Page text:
When you have a newborn, it goes without saying that all bets are off when it comes to sleep. It's a dizzying adjustment being on call around the clock. But when my little one reached the 3-month mark, I felt like things were starting to stabilize... somewhat. On good days, naps were beginning to have a semblance of order, yet on other days I was pulling my hair out wondering how to get my 3-month-old baby to nap, because nothing — short of strapping on the baby carrier and walking until my legs ached — seemed to work.
If you too find yourself going to great lengths to get your 3-month-old baby to sleep (driving around the block on repeat, or shushing until your lips literally feel numb, anyone?), then you'll be heartened to know that nap schedules typically start to develop around 3 to 4 months, according to Janet K. Kennedy, PhD, clinical psychologist and author of The Good Sleeper: The Essential Guide to Sleep for Your Baby (and You), and founder of NYC Sleep Doctor.
Assuming your baby is getting up for the day between 6 or 7 a.m., Dr. Kennedy says that somewhere around 3 months you'll start to see "the first nap of the day becoming more reliable and lengthening to an hour or more around 8 - 9 a.m. Over the weeks that follow, the second and third naps consolidate and become reliably timed as well."
However, while some babies do fall into natural sleep rhythms, that doesn't mean that naps will magically just happen. Parents have to be vigilant about looking for sleep cues, which can include a baby "rubbing their eyes, yawning, getting fussy, or turning their head away from you," according to Christine Stevens, a Washington D.C.-based sleep consultant and founder of Sleep Solutions by Christine, in an interview with Romper.
Another important strategy for achieving a predictable nap schedule is to keep an eye on the clock, particularly when it comes to how long your baby has been up since their last nap. "Up to 12 weeks of age, babies shouldn't be awake more than 45-60 minutes before needing another nap. Between 3-6 months, babies should only be awake about 2-2.5 hours before needing another nap. When you notice your baby's sleepy cues ... consider that it might be time for a nap," explains Stevens.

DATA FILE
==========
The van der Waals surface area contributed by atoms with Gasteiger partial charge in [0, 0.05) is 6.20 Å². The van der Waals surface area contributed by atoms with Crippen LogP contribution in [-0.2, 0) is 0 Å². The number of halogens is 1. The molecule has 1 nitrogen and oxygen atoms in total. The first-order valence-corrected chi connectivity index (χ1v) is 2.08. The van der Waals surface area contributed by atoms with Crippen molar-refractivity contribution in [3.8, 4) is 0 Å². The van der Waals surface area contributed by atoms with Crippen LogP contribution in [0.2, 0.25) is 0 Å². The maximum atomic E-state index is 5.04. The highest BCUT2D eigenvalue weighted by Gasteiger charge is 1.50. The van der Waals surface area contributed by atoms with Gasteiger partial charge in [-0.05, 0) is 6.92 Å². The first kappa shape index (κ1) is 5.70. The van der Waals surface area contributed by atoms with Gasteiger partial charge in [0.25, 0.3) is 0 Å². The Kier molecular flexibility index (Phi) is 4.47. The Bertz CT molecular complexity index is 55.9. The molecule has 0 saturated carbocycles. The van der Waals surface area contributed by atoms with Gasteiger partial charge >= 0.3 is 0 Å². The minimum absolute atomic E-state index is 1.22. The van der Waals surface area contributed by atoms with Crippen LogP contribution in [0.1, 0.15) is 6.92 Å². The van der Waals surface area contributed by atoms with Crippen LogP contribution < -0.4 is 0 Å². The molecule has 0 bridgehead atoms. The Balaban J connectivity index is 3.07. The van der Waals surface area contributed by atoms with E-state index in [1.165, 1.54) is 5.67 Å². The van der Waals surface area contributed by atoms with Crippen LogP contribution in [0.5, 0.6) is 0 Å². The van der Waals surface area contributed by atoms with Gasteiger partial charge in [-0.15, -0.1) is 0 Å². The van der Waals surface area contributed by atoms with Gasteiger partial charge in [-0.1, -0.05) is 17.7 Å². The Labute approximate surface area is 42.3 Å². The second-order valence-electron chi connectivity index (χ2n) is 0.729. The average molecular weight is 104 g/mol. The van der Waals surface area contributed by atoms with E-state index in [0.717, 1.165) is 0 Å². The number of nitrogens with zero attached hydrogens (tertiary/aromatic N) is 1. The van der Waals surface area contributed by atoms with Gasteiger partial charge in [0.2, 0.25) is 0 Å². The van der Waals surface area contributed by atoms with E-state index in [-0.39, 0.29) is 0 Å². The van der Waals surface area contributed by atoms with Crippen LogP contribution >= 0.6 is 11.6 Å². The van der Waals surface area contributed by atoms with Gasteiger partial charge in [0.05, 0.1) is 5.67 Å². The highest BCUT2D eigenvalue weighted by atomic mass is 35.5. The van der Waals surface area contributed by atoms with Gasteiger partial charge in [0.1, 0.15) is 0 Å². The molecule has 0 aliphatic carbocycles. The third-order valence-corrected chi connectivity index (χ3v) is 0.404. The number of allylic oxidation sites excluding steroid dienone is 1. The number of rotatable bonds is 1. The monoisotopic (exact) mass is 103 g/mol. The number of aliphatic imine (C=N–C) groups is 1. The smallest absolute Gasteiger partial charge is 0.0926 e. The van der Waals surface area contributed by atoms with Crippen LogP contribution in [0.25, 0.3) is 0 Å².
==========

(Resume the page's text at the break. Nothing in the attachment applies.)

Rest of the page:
I can speak from personal experience that an overtired baby is much, much harder to get to sleep than one that is just hitting a nap window. Still, it would seem logical to assume that if you keep a baby awake longer, they'd sleep longer, but — and this is important — the opposite is actually true, according to Stevens: "It will be harder to get them to fall asleep, they'll have more broken sleep during the night and they'll wake up earlier in the morning."
If you find yourself with an overtired baby on your hands, there are still some things to do to help calm them, like swaddling, rocking, holding, feeding, playing white noise, and dimming the lights, according to Mom Junction.
Lastly, for many moms out there, the 3-month milestone also happens to coincide with the end of maternity leave, which means trusting a care provider to implement or execute a nap schedule. "Going back to work can be very stressful for moms. First, talk with your caregiver and have them follow a similar routine as you do at home. There's less confusion for baby when mom and caregivers do it the same way," advises Stevens. "Second, ask for feedback from a caregiver so that you can work together to develop the best nap schedule and sleep environment for baby."
Stevens also notes that it's perfectly normal if baby's sleep is a bit disrupted those first few weeks, since they're adjusting to a new routine, care giver, and/or environment.
No matter what your work situation is, know that it's always ok to reach out for help if you desperately need some Zzz's or just crave some order to your days. That's what sleep consultants — and your MIL, partner, and BFF — are for.